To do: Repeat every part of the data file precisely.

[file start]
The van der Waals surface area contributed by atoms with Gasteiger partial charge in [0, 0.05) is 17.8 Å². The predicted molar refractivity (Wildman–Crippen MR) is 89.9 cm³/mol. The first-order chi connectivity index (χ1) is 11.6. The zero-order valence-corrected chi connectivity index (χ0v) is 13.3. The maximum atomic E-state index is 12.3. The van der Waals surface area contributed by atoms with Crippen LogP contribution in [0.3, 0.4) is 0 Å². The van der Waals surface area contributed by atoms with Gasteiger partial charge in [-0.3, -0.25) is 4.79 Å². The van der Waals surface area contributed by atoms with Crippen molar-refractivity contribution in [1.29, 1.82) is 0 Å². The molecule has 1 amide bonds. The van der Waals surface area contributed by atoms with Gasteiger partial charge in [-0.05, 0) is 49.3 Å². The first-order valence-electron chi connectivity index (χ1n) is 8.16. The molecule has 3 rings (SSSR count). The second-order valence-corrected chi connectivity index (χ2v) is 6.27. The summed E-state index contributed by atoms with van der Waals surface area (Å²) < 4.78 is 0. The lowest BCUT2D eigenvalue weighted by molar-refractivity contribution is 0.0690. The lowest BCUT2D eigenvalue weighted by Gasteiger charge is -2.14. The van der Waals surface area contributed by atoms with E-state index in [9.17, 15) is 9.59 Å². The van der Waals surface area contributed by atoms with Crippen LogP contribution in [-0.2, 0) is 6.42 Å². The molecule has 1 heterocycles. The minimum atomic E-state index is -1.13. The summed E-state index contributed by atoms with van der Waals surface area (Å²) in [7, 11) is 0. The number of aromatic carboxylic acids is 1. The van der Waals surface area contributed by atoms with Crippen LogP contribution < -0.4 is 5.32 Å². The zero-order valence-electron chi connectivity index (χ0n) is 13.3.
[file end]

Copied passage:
The van der Waals surface area contributed by atoms with Gasteiger partial charge in [0, 0.05) is 17.8 Å². The predicted molar refractivity (Wildman–Crippen MR) is 89.9 cm³/mol. The first-order chi connectivity index (χ1) is 11.6. The zero-order valence-corrected chi connectivity index (χ0v) is 13.3. The maximum atomic E-state index is 12.3. The van der Waals surface area contributed by atoms with Crippen LogP contribution in [0.3, 0.4) is 0 Å². The van der Waals surface area contributed by atoms with Gasteiger partial charge in [-0.3, -0.25) is 4.79 Å². The van der Waals surface area contributed by atoms with Crippen molar-refractivity contribution in [1.29, 1.82) is 0 Å². The molecule has 1 amide bonds. The van der Waals surface area contributed by atoms with Gasteiger partial charge in [-0.05, 0) is 49.3 Å². The first-order valence-electron chi connectivity index (χ1n) is 8.16. The molecule has 3 rings (SSSR count). The second-order valence-corrected chi connectivity index (χ2v) is 6.27. The summed E-state index contributed by atoms with van der Waals surface area (Å²) < 4.78 is 0. The lowest BCUT2D eigenvalue weighted by molar-refractivity contribution is 0.0690. The lowest BCUT2D eigenvalue weighted by Gasteiger charge is -2.14. The van der Waals surface area contributed by atoms with E-state index in [9.17, 15) is 9.59 Å². The van der Waals surface area contributed by atoms with Crippen LogP contribution in [-0.2, 0) is 6.42 Å². The molecule has 1 heterocycles. The minimum atomic E-state index is -1.13. The summed E-state index contributed by atoms with van der Waals surface area (Å²) in [7, 11) is 0. The number of aromatic carboxylic acids is 1. The van der Waals surface area contributed by atoms with Crippen LogP contribution < -0.4 is 5.32 Å². The zero-order valence-electron chi connectivity index (χ0n) is 13.3.